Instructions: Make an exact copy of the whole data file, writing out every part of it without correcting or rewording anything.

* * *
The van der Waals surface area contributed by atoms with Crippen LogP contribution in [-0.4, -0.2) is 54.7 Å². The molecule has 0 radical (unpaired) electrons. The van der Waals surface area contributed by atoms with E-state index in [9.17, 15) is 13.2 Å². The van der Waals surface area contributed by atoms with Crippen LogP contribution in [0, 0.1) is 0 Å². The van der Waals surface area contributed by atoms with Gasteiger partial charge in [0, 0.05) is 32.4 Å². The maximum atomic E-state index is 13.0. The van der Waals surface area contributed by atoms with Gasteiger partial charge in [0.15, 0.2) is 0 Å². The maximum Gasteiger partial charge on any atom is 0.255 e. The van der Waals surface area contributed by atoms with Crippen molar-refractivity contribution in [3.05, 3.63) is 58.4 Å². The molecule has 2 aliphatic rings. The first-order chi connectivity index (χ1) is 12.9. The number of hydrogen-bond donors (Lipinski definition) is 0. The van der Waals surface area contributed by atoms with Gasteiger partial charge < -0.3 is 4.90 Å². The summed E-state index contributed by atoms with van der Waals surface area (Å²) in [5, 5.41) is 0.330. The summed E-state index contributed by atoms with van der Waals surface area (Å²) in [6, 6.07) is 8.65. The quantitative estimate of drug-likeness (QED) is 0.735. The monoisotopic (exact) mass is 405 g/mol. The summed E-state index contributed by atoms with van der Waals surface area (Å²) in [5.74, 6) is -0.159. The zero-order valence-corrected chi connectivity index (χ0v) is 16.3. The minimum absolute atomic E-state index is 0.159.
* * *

The van der Waals surface area contributed by atoms with Crippen LogP contribution in [-0.4, -0.2) is 54.7 Å². The molecule has 0 radical (unpaired) electrons. The van der Waals surface area contributed by atoms with E-state index in [9.17, 15) is 13.2 Å². The van der Waals surface area contributed by atoms with Crippen LogP contribution in [0, 0.1) is 0 Å². The van der Waals surface area contributed by atoms with Gasteiger partial charge in [0, 0.05) is 32.4 Å². The maximum atomic E-state index is 13.0. The van der Waals surface area contributed by atoms with Gasteiger partial charge in [0.15, 0.2) is 0 Å². The maximum Gasteiger partial charge on any atom is 0.255 e. The van der Waals surface area contributed by atoms with Crippen molar-refractivity contribution in [3.05, 3.63) is 58.4 Å². The molecule has 2 aliphatic rings. The first-order chi connectivity index (χ1) is 12.9. The number of hydrogen-bond donors (Lipinski definition) is 0. The van der Waals surface area contributed by atoms with Gasteiger partial charge < -0.3 is 4.90 Å². The summed E-state index contributed by atoms with van der Waals surface area (Å²) in [5, 5.41) is 0.330. The summed E-state index contributed by atoms with van der Waals surface area (Å²) in [6, 6.07) is 8.65. The quantitative estimate of drug-likeness (QED) is 0.735. The monoisotopic (exact) mass is 405 g/mol. The summed E-state index contributed by atoms with van der Waals surface area (Å²) in [5.74, 6) is -0.159. The zero-order valence-corrected chi connectivity index (χ0v) is 16.3. The minimum absolute atomic E-state index is 0.159.